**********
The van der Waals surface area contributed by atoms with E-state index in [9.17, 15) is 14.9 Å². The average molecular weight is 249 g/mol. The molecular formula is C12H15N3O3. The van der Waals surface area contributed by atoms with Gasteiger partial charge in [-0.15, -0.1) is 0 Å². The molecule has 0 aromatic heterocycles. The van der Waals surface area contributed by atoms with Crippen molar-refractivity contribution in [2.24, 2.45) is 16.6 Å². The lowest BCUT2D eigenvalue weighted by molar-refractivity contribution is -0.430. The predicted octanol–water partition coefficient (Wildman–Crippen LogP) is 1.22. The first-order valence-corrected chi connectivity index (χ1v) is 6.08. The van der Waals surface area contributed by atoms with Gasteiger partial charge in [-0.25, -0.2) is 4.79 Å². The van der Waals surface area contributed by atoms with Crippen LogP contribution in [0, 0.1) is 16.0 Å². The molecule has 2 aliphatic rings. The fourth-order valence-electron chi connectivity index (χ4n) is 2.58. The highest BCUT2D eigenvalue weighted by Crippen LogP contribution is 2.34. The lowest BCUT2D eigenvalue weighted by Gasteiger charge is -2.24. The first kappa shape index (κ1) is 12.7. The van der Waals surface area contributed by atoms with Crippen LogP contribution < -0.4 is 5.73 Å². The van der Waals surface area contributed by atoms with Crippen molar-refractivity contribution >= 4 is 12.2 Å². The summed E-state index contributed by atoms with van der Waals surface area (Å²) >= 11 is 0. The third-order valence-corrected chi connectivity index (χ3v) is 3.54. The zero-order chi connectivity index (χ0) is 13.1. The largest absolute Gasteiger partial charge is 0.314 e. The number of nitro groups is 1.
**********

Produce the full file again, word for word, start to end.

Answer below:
The van der Waals surface area contributed by atoms with E-state index in [9.17, 15) is 14.9 Å². The average molecular weight is 249 g/mol. The molecular formula is C12H15N3O3. The van der Waals surface area contributed by atoms with Gasteiger partial charge in [-0.15, -0.1) is 0 Å². The molecule has 0 aromatic heterocycles. The van der Waals surface area contributed by atoms with Crippen molar-refractivity contribution in [2.24, 2.45) is 16.6 Å². The lowest BCUT2D eigenvalue weighted by molar-refractivity contribution is -0.430. The predicted octanol–water partition coefficient (Wildman–Crippen LogP) is 1.22. The first-order valence-corrected chi connectivity index (χ1v) is 6.08. The van der Waals surface area contributed by atoms with Gasteiger partial charge in [-0.25, -0.2) is 4.79 Å². The van der Waals surface area contributed by atoms with Crippen LogP contribution in [0, 0.1) is 16.0 Å². The molecule has 2 aliphatic rings. The fourth-order valence-electron chi connectivity index (χ4n) is 2.58. The highest BCUT2D eigenvalue weighted by Crippen LogP contribution is 2.34. The lowest BCUT2D eigenvalue weighted by Gasteiger charge is -2.24. The first kappa shape index (κ1) is 12.7. The van der Waals surface area contributed by atoms with Crippen LogP contribution < -0.4 is 5.73 Å². The van der Waals surface area contributed by atoms with Crippen molar-refractivity contribution >= 4 is 12.2 Å². The summed E-state index contributed by atoms with van der Waals surface area (Å²) >= 11 is 0. The third-order valence-corrected chi connectivity index (χ3v) is 3.54. The zero-order chi connectivity index (χ0) is 13.1. The largest absolute Gasteiger partial charge is 0.314 e. The number of nitro groups is 1.